Immunotherapy for every fifth lung cancer patient

Among lung cancer patients, more than 20 percent now receive immunotherapy. These are among the first findings from the large INSPIRE project, which maps drug cancer treatment in Norway.
Last updated:

As more types of immunotherapy have been approved for use among lung cancer patients, the Cancer Registry's new overview shows that there is now a significant proportion of patients who receive such treatment, either alone or in combination with other treatments, such as radiation or chemotherapy.

"Of patients diagnosed with lung cancer in 2019, 1 in 5 patients received treatment that included immunotherapy," says Lena Holmström, project manager for the INSPIRE project.

INSPIRE is a large and unique collaboration between public, private and voluntary actors, where the goal has been to establish a system for obtaining information from the professional systems in hospitals about the use of cancer drugs.

For the largest subgroup of lung cancer, namely non-small cell lung cancer, there have been major breakthroughs in the immunotherapy field. Here, as many as 1 in 3 now receive some form of new and advanced drug treatment.

Such treatment is usually dependent on the patient having a gene expression indicating that treatment with immunotherapy may be appropriate. For other subtypes of lung cancer, the possibilities for treatment with immunotherapy are still more limited.

"For small cell lung cancer, chemotherapy still dominates drug treatment," says Holmström.

Quadrupling in five years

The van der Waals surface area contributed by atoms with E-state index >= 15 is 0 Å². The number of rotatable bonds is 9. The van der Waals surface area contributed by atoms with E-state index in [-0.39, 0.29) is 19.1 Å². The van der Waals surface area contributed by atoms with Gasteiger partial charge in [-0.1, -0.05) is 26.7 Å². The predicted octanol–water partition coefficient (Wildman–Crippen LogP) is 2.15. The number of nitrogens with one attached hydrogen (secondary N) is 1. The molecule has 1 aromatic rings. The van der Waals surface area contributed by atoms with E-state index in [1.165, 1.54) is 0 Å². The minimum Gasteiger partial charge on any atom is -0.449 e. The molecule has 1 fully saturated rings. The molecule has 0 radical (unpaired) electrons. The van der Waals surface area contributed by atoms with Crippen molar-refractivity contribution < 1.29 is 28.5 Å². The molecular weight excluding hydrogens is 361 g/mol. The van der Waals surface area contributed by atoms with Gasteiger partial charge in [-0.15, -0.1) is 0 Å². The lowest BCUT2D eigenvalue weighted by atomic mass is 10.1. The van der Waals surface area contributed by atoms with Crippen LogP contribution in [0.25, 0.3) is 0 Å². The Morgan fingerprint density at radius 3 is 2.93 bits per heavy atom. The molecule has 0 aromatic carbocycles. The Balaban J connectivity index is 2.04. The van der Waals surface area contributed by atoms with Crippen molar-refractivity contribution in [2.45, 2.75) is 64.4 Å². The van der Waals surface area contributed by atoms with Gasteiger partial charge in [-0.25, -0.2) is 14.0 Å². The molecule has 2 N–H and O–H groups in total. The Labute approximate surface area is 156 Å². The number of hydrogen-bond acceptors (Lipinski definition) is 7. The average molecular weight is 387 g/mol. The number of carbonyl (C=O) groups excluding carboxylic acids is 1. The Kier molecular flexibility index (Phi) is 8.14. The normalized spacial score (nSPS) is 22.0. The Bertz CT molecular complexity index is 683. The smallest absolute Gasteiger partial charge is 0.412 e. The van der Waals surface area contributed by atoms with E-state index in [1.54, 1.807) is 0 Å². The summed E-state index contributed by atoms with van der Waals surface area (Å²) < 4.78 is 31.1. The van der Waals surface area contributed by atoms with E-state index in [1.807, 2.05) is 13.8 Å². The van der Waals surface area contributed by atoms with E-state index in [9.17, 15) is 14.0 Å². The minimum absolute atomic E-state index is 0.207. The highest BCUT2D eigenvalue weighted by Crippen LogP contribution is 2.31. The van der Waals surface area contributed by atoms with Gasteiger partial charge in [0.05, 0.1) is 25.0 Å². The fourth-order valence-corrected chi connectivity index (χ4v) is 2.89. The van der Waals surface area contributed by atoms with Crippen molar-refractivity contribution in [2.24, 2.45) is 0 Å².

The collection of information on drug cancer treatment is still in an early phase, and so far only the regions Western Norway and Central Norway Regional Health Authority Norway have had systems where it is possible to retrieve data far back in time.

Thus, it is also only possible to look at trends over time for these regions.


The results show that in the Western Norway Regional Health Authority and in the Norway Central Norway Regional Health Authority, the use of immunotherapy has increased from 6 per cent in 2015 to 25 per cent in 2019, i.e. there is more than a fourfold increase in the proportion of patients who have received this option over the course of five years.

The Cancer Registry of Norway has also looked at other features in the development of pharmacological cancer treatment in the two regions.

"Among other things, we see that the proportion who receive drug cancer treatment is the same for women and men. The proportion receiving this type of treatment is highest in the age group 50-69 years. Somewhat lower among those in their 70s, and among those over 80, drug cancer treatment is less common," says Lena Holmström.

The Cancer Registry of Norway still lacks data on lung cancer patients in the Northern Norway Regional Health Authority, but since most lung cancer patients belong to other health regions, the coverage rate is still 89 per cent. 

Provides a more complete picture

With information about drug cancer treatment, the Cancer Registry of Norway can now show a more complete picture of the treatment lung cancer patients receive after diagnosis.

"So far, we have had a good overview of two of the three important forms of treatment for cancer, namely surgery and radiation. Now we finally also get long-awaited and very useful knowledge about how treatment with drugs is distributed, says Director of the Cancer Registry, Giske Ursin.

The new overview has, for example, made it possible for the Cancer Registry of Norway to prepare analyses that show the first treatment distributed by the stage of the cancer. Thus, it is not only information about drug cancer treatment in itself that the Cancer Registry now has, but also a far more complete picture of the entire patient group's treatment. Thus, it is also possible to look at the entire course of treatment over time.